Nip off the leg of this little axolotl salamander, and he grows it right back. The beasts' regenerative powers extend to their limbs, skin, jaws, those feathery antler-gills on its head, and even parts of its nervous system and brain. Now the U.S. Department of Defense has allocated $6.25 million to research how it does its thing, and whether we can do the same.With hundreds of soldiers coming home minus a limb or two, the DoD would dearly like to find an easy solution for regenerating body parts, and the axolotl may well hold the key. Quoted by Reuters, Elly Tanaka, of the Center for Regenerative Therapies in Dresden, says that injured axolotls "can go into kind of a mode where they repeat the process of the embryo," growing body parts again just like they did the first time.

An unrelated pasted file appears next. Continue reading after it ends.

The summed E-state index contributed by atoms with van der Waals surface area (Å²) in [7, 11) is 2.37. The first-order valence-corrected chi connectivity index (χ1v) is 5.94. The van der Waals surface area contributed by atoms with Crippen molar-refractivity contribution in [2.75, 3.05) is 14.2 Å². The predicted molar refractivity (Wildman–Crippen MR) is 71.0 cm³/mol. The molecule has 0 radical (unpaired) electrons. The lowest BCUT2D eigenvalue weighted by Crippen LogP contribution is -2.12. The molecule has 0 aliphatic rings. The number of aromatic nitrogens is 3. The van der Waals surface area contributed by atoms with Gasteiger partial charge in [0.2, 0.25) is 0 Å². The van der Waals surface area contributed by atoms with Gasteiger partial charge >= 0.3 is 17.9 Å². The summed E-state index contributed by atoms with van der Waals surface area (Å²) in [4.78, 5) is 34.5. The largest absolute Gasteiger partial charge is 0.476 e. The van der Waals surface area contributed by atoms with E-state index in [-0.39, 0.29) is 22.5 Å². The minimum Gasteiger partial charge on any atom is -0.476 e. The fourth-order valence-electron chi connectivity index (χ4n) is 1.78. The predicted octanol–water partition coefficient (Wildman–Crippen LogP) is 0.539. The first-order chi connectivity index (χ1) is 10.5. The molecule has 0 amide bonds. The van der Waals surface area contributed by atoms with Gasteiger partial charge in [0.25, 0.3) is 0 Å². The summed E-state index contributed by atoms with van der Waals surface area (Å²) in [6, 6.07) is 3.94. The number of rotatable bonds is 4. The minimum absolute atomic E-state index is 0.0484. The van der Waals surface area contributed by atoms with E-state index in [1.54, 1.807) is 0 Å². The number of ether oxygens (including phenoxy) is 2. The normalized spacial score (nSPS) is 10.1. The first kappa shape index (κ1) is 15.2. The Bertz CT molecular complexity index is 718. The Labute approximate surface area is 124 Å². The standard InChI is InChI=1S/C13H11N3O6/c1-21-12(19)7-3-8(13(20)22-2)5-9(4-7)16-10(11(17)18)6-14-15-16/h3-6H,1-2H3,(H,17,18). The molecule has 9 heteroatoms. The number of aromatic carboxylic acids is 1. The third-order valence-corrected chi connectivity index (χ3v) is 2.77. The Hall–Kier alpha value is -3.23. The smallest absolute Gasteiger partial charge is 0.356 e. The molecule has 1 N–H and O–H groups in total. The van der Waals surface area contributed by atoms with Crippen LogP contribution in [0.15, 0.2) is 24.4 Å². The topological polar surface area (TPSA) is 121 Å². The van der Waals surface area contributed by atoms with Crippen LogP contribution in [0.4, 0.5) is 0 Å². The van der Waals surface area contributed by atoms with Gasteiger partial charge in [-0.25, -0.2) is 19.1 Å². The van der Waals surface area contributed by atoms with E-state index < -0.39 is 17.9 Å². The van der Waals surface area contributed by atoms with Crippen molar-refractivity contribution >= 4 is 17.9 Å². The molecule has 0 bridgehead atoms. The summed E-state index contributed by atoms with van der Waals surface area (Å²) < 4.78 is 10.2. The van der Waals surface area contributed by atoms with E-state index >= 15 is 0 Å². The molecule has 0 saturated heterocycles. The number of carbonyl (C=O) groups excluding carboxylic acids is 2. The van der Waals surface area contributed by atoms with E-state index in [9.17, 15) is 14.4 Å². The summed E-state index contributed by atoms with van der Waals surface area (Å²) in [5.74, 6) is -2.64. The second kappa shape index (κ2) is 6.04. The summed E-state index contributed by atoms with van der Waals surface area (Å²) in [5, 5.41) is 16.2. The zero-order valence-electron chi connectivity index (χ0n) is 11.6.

At the Center in Dresden, scientists are mapping the salamander's genome, which is 10 times larger than humans', to contrast their healing strategies with ours. When an axolotl is hurt, its wound is swiftly covered with a stem-cell-like growth, which in time sprouts the new foot, nose, or whatever.
Last year in Scientific American, an article on salamander regeneration predicted it may be "only a decade or two away from a day when we can regenerate human body parts." The axolotl's future is not quite as bright, perhaps; despite its Wolverine-like regenerative abilities, it is seriously threatened with extinction.
Five amazing, clean technologies that will set us free, in this month's energy-focused issue. Also: how to build a better bomb detector, the robotic toys that are raising your children, a human catapult, the world's smallest arcade, and much more.